Just recently, Congress passed the James Zadroga 9/11 Health and Compensation Act of 2010 (H.R. 847), which is intended to “improve health services and provide financial compensation for 9/11 first responders who were exposed to dangerous toxins and are now sick as a result.” However, a condition of receiving services is the requirement that applicants must be screened to ensure that they are not on the FBI terrorist watch list. So, the thousands of courageous workers and volunteers who braved the storm of fire, smoke, and flying debris to save human lives must be questioned about their connection to terrorism? This does not honor the dedicated workers who risked their own lives to save others on September 11.
Workers are still as much the foundation, strength and prosperity of our culture as they were over 100 years ago on the first Labor Day. We must also support the thousands who wait in the unemployment lines; they want to work and contribute to the well-being of our culture. They are not to blame for the economic ills of this country.
So, it makes me curious about why we continue to observe the yearly national tribute we call Labor Day. Is it because we really respect the contributions of our nation’s workers or we hate to give up that three-day weekend?
M. Linda Jaramillo is Executive Minister of Witness for Justice, United Church of Christ, Justice & Witness Ministries.
I have vivid memories of that tragic September 11 morning 10 years ago. It was early in the day in my hometown of Portland, Ore. The waking news blaring from my radio seemed like a dream. I jumped out of bed and ran into the living room to turn on the television. Sure enough, there it was. The first plane had blasted its way through the north tower, seemingly a terribly unfortunate failure of the airplane’s radar system that led it off course. Then the second plane was in sight, crashing into the south tour. It became clear that this was no accident. The shock of such a horrible sight had not even set in when we heard the news stories about two other high-jacked planes, one crashing into the Pentagon and another into a field in Pennsylvania.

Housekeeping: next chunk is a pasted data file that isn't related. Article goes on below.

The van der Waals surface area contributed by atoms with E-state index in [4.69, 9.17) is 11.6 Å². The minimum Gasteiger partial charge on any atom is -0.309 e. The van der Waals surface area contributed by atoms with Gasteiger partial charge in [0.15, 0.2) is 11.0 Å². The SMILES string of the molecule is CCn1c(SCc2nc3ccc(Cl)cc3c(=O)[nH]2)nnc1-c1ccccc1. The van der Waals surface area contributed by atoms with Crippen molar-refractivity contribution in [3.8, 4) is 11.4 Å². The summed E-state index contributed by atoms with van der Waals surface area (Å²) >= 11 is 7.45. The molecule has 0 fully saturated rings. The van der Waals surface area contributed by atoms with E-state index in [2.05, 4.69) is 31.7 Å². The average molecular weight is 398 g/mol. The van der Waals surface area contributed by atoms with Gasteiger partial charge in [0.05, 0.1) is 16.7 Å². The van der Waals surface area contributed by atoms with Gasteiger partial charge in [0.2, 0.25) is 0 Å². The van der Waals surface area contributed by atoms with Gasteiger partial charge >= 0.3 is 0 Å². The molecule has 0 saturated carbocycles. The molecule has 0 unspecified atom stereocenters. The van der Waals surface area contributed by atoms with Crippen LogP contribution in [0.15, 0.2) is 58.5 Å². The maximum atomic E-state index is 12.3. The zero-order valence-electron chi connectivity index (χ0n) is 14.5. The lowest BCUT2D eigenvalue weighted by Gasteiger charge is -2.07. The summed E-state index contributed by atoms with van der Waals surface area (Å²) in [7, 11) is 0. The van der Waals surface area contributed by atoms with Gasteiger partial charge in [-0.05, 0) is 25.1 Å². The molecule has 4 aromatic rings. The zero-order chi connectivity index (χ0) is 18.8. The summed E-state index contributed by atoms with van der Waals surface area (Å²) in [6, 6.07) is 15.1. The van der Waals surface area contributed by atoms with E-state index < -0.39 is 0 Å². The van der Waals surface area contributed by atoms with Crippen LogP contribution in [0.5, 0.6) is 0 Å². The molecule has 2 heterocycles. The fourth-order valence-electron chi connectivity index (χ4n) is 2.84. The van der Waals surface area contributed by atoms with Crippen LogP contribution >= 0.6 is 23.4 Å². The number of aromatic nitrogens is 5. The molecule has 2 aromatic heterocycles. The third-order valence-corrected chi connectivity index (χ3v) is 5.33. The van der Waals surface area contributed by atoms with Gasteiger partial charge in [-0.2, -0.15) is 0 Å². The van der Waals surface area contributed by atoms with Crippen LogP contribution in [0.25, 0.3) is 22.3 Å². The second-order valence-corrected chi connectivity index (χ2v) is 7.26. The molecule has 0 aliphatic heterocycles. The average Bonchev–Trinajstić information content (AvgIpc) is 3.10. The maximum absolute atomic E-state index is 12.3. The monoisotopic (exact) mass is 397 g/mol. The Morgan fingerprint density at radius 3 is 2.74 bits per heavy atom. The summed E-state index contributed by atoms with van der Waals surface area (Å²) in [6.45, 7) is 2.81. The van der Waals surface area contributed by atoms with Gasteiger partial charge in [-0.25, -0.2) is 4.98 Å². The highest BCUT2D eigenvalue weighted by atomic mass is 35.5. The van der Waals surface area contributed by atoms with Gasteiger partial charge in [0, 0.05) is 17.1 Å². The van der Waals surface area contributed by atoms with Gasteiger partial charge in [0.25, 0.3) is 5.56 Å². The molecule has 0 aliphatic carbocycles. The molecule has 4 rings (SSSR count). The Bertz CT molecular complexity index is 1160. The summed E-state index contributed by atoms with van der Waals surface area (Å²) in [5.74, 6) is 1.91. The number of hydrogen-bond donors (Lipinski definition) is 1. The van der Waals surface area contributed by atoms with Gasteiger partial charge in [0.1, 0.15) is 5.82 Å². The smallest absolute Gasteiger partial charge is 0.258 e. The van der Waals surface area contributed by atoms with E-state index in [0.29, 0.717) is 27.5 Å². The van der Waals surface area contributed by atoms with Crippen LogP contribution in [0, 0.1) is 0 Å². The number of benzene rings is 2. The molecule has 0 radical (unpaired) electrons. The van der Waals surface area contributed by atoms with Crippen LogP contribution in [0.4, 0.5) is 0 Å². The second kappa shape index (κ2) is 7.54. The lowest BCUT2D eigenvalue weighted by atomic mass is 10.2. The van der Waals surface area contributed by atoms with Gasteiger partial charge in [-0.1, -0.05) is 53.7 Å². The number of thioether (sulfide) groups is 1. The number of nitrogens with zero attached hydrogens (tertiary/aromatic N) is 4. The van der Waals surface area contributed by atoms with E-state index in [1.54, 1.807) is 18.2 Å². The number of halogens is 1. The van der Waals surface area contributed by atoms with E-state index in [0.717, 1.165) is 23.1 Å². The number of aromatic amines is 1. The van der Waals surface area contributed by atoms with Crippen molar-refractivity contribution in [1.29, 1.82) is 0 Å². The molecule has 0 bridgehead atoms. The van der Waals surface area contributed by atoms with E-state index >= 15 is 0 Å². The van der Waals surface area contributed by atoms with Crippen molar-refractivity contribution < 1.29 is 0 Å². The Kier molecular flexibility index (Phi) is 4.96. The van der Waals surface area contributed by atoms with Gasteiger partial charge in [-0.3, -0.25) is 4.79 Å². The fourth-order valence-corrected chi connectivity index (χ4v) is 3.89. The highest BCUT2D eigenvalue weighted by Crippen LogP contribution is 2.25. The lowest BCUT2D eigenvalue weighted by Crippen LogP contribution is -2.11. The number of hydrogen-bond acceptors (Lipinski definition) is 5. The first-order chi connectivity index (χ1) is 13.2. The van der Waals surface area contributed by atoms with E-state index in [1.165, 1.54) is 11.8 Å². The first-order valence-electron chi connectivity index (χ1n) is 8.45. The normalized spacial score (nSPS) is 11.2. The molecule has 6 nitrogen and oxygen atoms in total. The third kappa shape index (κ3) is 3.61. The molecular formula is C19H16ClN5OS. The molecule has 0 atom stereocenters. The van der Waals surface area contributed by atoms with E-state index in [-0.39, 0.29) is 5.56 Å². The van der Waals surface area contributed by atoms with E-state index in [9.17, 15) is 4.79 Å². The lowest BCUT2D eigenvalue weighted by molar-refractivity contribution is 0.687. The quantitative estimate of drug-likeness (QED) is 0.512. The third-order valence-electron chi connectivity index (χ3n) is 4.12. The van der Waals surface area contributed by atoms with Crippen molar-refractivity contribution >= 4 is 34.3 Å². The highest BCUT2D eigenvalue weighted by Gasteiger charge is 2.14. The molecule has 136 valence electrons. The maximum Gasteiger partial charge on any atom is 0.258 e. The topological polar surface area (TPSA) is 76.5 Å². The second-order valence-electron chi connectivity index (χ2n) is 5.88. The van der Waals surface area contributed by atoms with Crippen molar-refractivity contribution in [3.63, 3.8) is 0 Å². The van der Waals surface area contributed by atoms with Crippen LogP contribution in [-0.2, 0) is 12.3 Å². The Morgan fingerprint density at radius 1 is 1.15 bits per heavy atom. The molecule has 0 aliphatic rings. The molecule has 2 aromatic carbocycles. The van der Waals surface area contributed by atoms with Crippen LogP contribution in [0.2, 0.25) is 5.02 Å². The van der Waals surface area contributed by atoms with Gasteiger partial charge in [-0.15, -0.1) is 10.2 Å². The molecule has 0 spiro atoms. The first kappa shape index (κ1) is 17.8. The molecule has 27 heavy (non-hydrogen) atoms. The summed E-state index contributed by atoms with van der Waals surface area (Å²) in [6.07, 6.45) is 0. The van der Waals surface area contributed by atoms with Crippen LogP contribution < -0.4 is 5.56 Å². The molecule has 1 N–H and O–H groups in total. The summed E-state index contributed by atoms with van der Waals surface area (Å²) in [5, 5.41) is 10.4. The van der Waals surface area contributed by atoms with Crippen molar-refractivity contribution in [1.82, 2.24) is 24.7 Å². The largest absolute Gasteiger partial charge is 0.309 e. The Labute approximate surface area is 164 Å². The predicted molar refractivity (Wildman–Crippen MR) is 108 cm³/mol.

Were there more? Who was capable of such mean spirited destruction? Little did I know then what would follow.
Every year on September 11, I feel the emotional disbelief and fear that I experienced that morning. However, the events of two days prior to that fateful day are still equally alive in my memory — September 9, 2011.
Our local congregation, Ainsworth United Church of Christ in Portland, Ore., was offering adult forums on diverse faith traditions. On Sunday, September 9, we welcomed two leaders from the Muslim community to share the key tenets of their faith. We learned about the importance of peace and harmony in their teachings. During our discussion, it became obvious that we shared a mutual understanding of God’s unconditional love for everyone and our responsibility for the common good of humanity. As Christians and Muslims, we agreed to journey together and continue to learn from one another toward deeper solidarity in the midst of our differences.
In the days following September 11, it became clear that all Muslims were being held responsible for the tragic acts of a violent sect of Islamic fanatics whose values and interpretations of the Quran are radically different than the majority of Muslims. Our Muslim friends went into hiding in Portland, just as others did in cities across the nation. They feared going to the grocery store, sending their children to school, or worshipping in the local mosque that had previously been relatively safe. My fear and disbelief was revived as I saw the universal hostility being directed at our neighbors.
I joined a group of Latino and Latina leaders who gathered with neighbors from the Muslim Educational Trust led by Wajdi Said (who continues to be a close friend to this day). We wanted to offer support to a community whose complexion is much like ours. We knew what it was like to be singled out for ridicule and exclusion. We had experienced similar verbal and physical attacks for no other reason other than the color of our skin. We prayed for forgiveness and healing, and pledged to teach one another and our children about our shared understanding of goodness as opposed to evil.
Mahatma Gandhi once said, “I have seen children successfully surmounting the effects of an evil inheritance. That is due to purity being an inherent attribute of the soul.” As we approach this 10th anniversary, my prayer is that in our disbelief, we will strive to overcome the fear and hatred that have resulted, for the sake of our children and the purity of their souls. — (Justice & Witness Ministries)
M. Linda Jaramillo is collegium of officers for the United Church of Christ.